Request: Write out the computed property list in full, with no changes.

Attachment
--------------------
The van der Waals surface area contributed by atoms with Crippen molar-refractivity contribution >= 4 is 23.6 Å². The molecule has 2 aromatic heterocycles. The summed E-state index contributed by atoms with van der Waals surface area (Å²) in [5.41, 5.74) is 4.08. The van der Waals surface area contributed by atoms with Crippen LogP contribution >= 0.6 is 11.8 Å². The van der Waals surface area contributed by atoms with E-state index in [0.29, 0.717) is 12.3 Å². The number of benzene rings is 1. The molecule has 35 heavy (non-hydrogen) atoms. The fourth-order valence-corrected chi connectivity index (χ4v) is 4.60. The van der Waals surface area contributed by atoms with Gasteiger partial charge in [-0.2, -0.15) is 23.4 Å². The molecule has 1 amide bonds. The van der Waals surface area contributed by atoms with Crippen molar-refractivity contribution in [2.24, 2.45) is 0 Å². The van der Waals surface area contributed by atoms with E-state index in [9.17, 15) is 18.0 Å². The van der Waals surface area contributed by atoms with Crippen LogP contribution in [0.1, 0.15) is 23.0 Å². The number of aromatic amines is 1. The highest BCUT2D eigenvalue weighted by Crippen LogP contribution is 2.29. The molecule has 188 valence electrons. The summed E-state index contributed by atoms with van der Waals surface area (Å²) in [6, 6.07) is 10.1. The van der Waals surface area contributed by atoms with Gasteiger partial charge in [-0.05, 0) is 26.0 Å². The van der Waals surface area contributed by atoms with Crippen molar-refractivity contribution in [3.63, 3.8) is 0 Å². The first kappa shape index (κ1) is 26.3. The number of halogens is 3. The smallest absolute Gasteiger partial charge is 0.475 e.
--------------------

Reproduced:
The van der Waals surface area contributed by atoms with Crippen molar-refractivity contribution >= 4 is 23.6 Å². The molecule has 2 aromatic heterocycles. The summed E-state index contributed by atoms with van der Waals surface area (Å²) in [5.41, 5.74) is 4.08. The van der Waals surface area contributed by atoms with Crippen LogP contribution >= 0.6 is 11.8 Å². The van der Waals surface area contributed by atoms with E-state index in [0.29, 0.717) is 12.3 Å². The number of benzene rings is 1. The molecule has 35 heavy (non-hydrogen) atoms. The fourth-order valence-corrected chi connectivity index (χ4v) is 4.60. The van der Waals surface area contributed by atoms with Gasteiger partial charge in [-0.2, -0.15) is 23.4 Å². The molecule has 1 amide bonds. The van der Waals surface area contributed by atoms with Crippen molar-refractivity contribution in [2.24, 2.45) is 0 Å². The van der Waals surface area contributed by atoms with E-state index in [9.17, 15) is 18.0 Å². The van der Waals surface area contributed by atoms with Crippen LogP contribution in [0.1, 0.15) is 23.0 Å². The number of aromatic amines is 1. The highest BCUT2D eigenvalue weighted by Crippen LogP contribution is 2.29. The molecule has 188 valence electrons. The summed E-state index contributed by atoms with van der Waals surface area (Å²) in [6, 6.07) is 10.1. The van der Waals surface area contributed by atoms with Gasteiger partial charge in [-0.05, 0) is 26.0 Å². The van der Waals surface area contributed by atoms with Crippen molar-refractivity contribution in [3.63, 3.8) is 0 Å². The first kappa shape index (κ1) is 26.3. The number of halogens is 3. The smallest absolute Gasteiger partial charge is 0.475 e.